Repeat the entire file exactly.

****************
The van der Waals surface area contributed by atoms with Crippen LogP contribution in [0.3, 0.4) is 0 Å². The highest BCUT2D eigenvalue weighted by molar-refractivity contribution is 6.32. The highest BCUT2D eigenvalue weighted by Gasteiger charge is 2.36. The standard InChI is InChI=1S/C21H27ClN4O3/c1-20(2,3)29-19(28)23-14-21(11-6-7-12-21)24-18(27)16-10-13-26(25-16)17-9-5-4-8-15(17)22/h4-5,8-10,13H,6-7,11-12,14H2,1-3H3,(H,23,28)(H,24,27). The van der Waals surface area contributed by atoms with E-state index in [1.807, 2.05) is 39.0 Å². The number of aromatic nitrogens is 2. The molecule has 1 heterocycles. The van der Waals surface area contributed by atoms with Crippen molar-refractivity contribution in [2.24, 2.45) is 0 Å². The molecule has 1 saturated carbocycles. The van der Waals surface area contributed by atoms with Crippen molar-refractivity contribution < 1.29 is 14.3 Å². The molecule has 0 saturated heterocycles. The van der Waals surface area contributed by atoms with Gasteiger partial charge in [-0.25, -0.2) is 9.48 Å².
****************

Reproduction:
The van der Waals surface area contributed by atoms with Crippen LogP contribution in [0.3, 0.4) is 0 Å². The highest BCUT2D eigenvalue weighted by molar-refractivity contribution is 6.32. The highest BCUT2D eigenvalue weighted by Gasteiger charge is 2.36. The standard InChI is InChI=1S/C21H27ClN4O3/c1-20(2,3)29-19(28)23-14-21(11-6-7-12-21)24-18(27)16-10-13-26(25-16)17-9-5-4-8-15(17)22/h4-5,8-10,13H,6-7,11-12,14H2,1-3H3,(H,23,28)(H,24,27). The van der Waals surface area contributed by atoms with E-state index in [1.807, 2.05) is 39.0 Å². The number of aromatic nitrogens is 2. The molecule has 1 heterocycles. The van der Waals surface area contributed by atoms with Crippen molar-refractivity contribution in [2.24, 2.45) is 0 Å². The molecule has 1 saturated carbocycles. The van der Waals surface area contributed by atoms with Crippen molar-refractivity contribution < 1.29 is 14.3 Å². The molecule has 0 saturated heterocycles. The van der Waals surface area contributed by atoms with Gasteiger partial charge in [-0.25, -0.2) is 9.48 Å².